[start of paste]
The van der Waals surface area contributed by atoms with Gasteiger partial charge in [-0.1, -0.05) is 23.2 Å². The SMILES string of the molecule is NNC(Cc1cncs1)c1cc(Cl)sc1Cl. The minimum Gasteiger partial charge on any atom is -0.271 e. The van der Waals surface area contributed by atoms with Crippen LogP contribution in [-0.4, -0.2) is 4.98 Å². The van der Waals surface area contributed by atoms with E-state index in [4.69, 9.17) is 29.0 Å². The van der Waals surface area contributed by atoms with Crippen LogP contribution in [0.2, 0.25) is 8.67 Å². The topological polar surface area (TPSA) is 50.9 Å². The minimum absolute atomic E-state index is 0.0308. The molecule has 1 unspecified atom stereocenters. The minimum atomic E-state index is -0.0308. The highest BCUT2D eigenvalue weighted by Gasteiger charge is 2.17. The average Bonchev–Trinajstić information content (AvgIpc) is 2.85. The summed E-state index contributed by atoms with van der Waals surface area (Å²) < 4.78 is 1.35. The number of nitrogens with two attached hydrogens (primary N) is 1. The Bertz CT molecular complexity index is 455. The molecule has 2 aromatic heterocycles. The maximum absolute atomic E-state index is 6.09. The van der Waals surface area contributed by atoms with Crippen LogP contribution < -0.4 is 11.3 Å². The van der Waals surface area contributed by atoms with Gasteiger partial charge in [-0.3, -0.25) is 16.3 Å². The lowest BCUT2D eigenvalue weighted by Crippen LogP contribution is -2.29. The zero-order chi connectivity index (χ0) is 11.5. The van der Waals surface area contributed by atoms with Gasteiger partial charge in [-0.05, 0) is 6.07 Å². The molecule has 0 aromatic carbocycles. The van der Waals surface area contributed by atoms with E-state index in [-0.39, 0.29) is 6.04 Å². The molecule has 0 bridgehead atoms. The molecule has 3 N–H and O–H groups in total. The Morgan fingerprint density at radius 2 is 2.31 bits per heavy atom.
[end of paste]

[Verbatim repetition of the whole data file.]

The van der Waals surface area contributed by atoms with Gasteiger partial charge in [-0.1, -0.05) is 23.2 Å². The SMILES string of the molecule is NNC(Cc1cncs1)c1cc(Cl)sc1Cl. The minimum Gasteiger partial charge on any atom is -0.271 e. The van der Waals surface area contributed by atoms with Crippen LogP contribution in [-0.4, -0.2) is 4.98 Å². The van der Waals surface area contributed by atoms with E-state index in [4.69, 9.17) is 29.0 Å². The van der Waals surface area contributed by atoms with Crippen LogP contribution in [0.2, 0.25) is 8.67 Å². The topological polar surface area (TPSA) is 50.9 Å². The minimum absolute atomic E-state index is 0.0308. The molecule has 1 unspecified atom stereocenters. The minimum atomic E-state index is -0.0308. The highest BCUT2D eigenvalue weighted by Gasteiger charge is 2.17. The average Bonchev–Trinajstić information content (AvgIpc) is 2.85. The summed E-state index contributed by atoms with van der Waals surface area (Å²) < 4.78 is 1.35. The number of nitrogens with two attached hydrogens (primary N) is 1. The Bertz CT molecular complexity index is 455. The molecule has 2 aromatic heterocycles. The maximum absolute atomic E-state index is 6.09. The van der Waals surface area contributed by atoms with Crippen LogP contribution < -0.4 is 11.3 Å². The van der Waals surface area contributed by atoms with Gasteiger partial charge in [-0.3, -0.25) is 16.3 Å². The lowest BCUT2D eigenvalue weighted by Crippen LogP contribution is -2.29. The zero-order chi connectivity index (χ0) is 11.5. The van der Waals surface area contributed by atoms with Gasteiger partial charge in [-0.05, 0) is 6.07 Å². The molecule has 0 aromatic carbocycles. The van der Waals surface area contributed by atoms with E-state index in [-0.39, 0.29) is 6.04 Å². The molecule has 0 bridgehead atoms. The molecule has 3 N–H and O–H groups in total. The Morgan fingerprint density at radius 2 is 2.31 bits per heavy atom.